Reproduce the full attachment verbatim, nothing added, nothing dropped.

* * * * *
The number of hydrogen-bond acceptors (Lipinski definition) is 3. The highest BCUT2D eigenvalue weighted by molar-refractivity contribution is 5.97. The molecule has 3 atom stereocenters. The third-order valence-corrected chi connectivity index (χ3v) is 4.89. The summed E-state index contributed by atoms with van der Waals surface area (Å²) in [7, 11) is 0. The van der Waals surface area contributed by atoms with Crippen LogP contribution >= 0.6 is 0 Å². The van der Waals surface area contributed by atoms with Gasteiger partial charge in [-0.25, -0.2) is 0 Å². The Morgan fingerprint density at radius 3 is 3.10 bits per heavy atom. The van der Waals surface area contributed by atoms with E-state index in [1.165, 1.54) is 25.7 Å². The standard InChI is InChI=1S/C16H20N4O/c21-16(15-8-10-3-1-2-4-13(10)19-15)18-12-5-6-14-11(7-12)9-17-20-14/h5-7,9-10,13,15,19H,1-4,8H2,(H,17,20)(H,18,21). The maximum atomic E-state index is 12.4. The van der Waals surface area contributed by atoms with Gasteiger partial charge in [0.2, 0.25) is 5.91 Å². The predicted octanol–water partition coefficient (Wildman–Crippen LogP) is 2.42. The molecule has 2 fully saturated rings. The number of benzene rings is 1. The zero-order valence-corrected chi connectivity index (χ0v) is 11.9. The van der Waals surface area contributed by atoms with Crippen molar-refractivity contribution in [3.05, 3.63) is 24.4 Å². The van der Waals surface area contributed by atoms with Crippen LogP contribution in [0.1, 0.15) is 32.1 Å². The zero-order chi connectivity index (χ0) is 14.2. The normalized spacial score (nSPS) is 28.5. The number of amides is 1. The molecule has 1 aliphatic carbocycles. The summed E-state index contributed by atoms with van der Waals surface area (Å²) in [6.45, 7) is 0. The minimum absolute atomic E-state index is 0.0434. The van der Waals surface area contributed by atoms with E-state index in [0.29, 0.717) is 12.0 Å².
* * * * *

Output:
The number of hydrogen-bond acceptors (Lipinski definition) is 3. The highest BCUT2D eigenvalue weighted by molar-refractivity contribution is 5.97. The molecule has 3 atom stereocenters. The third-order valence-corrected chi connectivity index (χ3v) is 4.89. The summed E-state index contributed by atoms with van der Waals surface area (Å²) in [7, 11) is 0. The van der Waals surface area contributed by atoms with Crippen LogP contribution >= 0.6 is 0 Å². The van der Waals surface area contributed by atoms with Gasteiger partial charge in [-0.25, -0.2) is 0 Å². The Morgan fingerprint density at radius 3 is 3.10 bits per heavy atom. The van der Waals surface area contributed by atoms with E-state index in [1.165, 1.54) is 25.7 Å². The standard InChI is InChI=1S/C16H20N4O/c21-16(15-8-10-3-1-2-4-13(10)19-15)18-12-5-6-14-11(7-12)9-17-20-14/h5-7,9-10,13,15,19H,1-4,8H2,(H,17,20)(H,18,21). The maximum atomic E-state index is 12.4. The van der Waals surface area contributed by atoms with Gasteiger partial charge in [0.2, 0.25) is 5.91 Å². The predicted octanol–water partition coefficient (Wildman–Crippen LogP) is 2.42. The molecule has 2 fully saturated rings. The number of benzene rings is 1. The zero-order valence-corrected chi connectivity index (χ0v) is 11.9. The van der Waals surface area contributed by atoms with Crippen molar-refractivity contribution in [3.05, 3.63) is 24.4 Å². The van der Waals surface area contributed by atoms with Crippen LogP contribution in [0.1, 0.15) is 32.1 Å². The zero-order chi connectivity index (χ0) is 14.2. The normalized spacial score (nSPS) is 28.5. The number of amides is 1. The molecule has 1 aliphatic carbocycles. The summed E-state index contributed by atoms with van der Waals surface area (Å²) in [6.45, 7) is 0. The minimum absolute atomic E-state index is 0.0434. The van der Waals surface area contributed by atoms with E-state index in [0.29, 0.717) is 12.0 Å².